Royal Enfield Hunter 350: Riding Characteristics

Time for some serious saddle time. The first day’s ride took place at night and the reason behind this was that we all experienced Hunter’s temperament in slow-moving traffic under the glitzy lights of Bangkok. Before firing up the 350cc engine, we noticed the riding stance is different from other Royal Enfield bikes. The foot pegs were pushed back slightly but with a flat handlebar, you aren’t forced to sit in an aggressive position. It is ideal for both city commutes and long-distance rides. With a seat height of 790mm and a ground clearance of 150mm, Royal Enfield wanted Hunter to be its most accessible bike for both men and women riders.

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We fired up the engine and it sounded awake from the word go. There was no hint of a lazy and laid-back exhaust note. We shifted the leaver to first gear and gently twisted the throttle, Hunter smoothly responded without thinking twice. As the bike started picking up pace, we could feel how light the bike was. Before we could stretch the legs of the 20.2 ponies, we entered China Town where the speed dwindled to single digits. This allowed us to find out whether it can carve its way out of bumper-to-bumper traffic. Without fail, Hunter weaved in and out of a sea of slow-moving cars. We continued to ride in the lanes of Bangkok where tight corners and turns were negotiated without batting an eyelid. This is where the roadster was showcasing its light chassis and rake angle advantages.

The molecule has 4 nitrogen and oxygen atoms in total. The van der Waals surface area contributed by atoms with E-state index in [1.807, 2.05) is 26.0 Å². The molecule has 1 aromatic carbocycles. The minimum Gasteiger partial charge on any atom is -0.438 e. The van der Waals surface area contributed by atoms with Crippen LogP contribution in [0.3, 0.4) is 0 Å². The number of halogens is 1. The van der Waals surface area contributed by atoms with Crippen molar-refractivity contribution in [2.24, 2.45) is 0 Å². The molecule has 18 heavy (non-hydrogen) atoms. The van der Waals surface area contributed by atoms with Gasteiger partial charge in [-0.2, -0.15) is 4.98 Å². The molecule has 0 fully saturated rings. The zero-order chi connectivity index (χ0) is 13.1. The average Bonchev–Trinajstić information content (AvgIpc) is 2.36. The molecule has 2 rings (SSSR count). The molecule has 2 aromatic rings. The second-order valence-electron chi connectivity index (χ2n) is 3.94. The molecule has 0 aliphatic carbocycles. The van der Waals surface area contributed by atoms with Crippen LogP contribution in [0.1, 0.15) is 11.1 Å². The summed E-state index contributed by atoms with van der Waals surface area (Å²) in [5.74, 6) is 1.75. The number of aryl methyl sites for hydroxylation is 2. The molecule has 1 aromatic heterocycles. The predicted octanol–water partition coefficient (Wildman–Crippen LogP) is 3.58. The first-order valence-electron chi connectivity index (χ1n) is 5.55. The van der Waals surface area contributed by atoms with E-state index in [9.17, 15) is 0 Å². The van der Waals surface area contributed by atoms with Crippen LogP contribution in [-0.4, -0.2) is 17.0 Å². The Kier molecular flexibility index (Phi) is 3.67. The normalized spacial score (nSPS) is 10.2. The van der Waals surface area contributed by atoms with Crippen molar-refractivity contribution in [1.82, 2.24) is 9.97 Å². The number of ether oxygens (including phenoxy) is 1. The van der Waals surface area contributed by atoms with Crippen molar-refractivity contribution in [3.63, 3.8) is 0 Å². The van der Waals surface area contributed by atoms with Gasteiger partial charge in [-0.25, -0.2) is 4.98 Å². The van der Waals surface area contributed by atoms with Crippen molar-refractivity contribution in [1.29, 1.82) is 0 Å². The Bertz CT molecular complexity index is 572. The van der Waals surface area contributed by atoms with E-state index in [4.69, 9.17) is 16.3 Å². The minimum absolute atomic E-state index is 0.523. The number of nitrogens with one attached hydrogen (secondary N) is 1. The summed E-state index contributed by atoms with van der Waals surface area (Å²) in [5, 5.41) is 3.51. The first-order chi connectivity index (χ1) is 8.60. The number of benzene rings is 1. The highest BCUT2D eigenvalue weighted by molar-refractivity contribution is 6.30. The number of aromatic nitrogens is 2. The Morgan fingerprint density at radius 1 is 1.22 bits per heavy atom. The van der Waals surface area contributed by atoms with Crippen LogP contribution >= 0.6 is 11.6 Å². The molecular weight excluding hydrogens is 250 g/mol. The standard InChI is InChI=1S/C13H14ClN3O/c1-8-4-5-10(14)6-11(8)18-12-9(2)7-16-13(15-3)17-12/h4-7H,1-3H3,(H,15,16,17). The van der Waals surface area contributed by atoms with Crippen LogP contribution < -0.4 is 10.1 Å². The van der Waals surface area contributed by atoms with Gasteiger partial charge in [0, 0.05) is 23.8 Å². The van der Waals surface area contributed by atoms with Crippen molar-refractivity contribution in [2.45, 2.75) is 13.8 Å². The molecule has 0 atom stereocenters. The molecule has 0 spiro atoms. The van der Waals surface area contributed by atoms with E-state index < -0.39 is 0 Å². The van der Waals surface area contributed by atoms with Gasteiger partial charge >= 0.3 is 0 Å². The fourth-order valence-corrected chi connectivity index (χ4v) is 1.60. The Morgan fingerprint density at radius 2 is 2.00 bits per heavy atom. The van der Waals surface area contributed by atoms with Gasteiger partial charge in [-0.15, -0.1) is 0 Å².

We finally hit the freeway where the roads welcomed Hunter to pick up the pace and it responded instantly. No doubt, the engine is the same as in the Classic and the Meteor, but the powertrain has different ignition and fuel maps making it spritely and offering punchier responsiveness. Having said that, when pushed, one can feel mild tremors from the foot pegs and seat. It isn’t something to stress over, but vibrations can be felt.